High-level committee to prevent AIDS set up in China
A new national AIDS prevention committee was established Thursday to beef up China's battle against the spread of HIV and the deadly affliction it causes.
Headed by Vice-Premier and Minister of Health Wu Yi, the group is comprised of senior officials from nearly two dozen departments of the central government. They will be joined by officials from seven provinces seriously plagued by the disease.
The committee will draft policies and rules for AIDS prevention and co-ordinate related major issues in mobilizing public resources to push forward AIDS control throughout China, Wu said.
"AIDS, a menace for global public health, is trending upward in China and will threaten the country's social stability and economy without effective and timely control," Wu warned.
The latest figures from the health ministry show there are 840,000 HIV carriers on the Chinese mainland, of whom 80,000 suffer from AIDS.
As the number of HIV carriers has rapidly risen, the virus has spread from high-risk groups like drug abusers into the wider population.
To prevent its spread, the vice-premier called on authorities concerned to earnestly carry out four government-set policies already in place.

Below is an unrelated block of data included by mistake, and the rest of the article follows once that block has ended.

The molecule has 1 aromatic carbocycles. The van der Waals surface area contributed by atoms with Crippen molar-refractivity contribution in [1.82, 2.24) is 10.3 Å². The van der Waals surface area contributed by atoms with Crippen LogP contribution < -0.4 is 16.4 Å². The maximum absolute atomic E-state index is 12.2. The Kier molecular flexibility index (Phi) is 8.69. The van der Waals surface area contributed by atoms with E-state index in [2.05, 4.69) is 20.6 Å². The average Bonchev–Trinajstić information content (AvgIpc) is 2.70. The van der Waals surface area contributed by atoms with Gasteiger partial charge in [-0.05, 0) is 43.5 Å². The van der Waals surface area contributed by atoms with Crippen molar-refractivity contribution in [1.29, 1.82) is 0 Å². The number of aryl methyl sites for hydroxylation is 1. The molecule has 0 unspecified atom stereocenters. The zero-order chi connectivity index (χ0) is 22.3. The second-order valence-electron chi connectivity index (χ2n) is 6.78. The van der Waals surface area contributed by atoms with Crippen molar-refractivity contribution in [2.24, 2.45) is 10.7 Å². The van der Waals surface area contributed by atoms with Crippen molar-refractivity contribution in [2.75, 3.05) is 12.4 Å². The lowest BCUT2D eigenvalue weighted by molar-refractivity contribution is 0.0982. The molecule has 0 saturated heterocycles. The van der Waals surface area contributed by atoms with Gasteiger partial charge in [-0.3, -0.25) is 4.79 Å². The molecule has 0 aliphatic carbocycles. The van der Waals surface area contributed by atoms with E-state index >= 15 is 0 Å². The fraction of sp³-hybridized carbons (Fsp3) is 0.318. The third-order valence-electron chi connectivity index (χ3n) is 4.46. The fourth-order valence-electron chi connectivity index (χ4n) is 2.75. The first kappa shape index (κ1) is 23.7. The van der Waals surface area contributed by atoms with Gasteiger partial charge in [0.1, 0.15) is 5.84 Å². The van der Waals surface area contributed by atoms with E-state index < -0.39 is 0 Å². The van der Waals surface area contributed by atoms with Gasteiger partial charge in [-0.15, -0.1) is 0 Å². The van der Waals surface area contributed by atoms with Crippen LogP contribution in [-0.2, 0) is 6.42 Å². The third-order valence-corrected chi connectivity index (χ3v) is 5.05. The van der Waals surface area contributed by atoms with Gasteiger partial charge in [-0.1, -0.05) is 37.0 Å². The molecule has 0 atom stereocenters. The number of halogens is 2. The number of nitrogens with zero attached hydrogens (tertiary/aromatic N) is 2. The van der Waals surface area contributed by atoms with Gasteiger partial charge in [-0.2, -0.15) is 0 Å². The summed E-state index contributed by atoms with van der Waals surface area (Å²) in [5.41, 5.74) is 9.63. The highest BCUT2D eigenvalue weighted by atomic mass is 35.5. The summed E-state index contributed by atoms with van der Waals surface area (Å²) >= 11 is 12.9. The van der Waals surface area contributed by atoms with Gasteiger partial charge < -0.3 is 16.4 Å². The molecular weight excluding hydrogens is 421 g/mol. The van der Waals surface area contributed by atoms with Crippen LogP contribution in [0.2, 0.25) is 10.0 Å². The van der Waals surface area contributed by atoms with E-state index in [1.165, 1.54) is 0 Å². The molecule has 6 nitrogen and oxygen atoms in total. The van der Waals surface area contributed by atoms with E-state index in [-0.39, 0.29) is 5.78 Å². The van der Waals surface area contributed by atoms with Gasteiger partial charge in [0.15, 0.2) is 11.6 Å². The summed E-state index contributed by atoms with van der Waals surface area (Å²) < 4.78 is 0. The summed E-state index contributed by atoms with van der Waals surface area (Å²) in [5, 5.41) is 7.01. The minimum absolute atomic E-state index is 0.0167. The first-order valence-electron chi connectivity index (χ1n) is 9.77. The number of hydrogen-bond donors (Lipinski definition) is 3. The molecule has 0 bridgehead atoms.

They include providing free treatment for the urban and rural needy HIV/AIDS patients, free and anonymous blood tests for those living in the epidemic-stricken areas, free consultation services and anti-AIDS treatment for pregnant women in those areas, and free schooling for orphans of AIDS victims.
At the first meeting of the committee, Wu also made it clear the government will rescue poor AIDS patients and help those who still have the ability to work to make a living.
Meanwhile, the committee pledged to raise public awareness of AIDS-prevention, dispel discrimination towards patients of AIDS, tackle illegal blood donations, and to crack down on prostitution and drug abuse -- major issues blamed for rapid spread of the disease.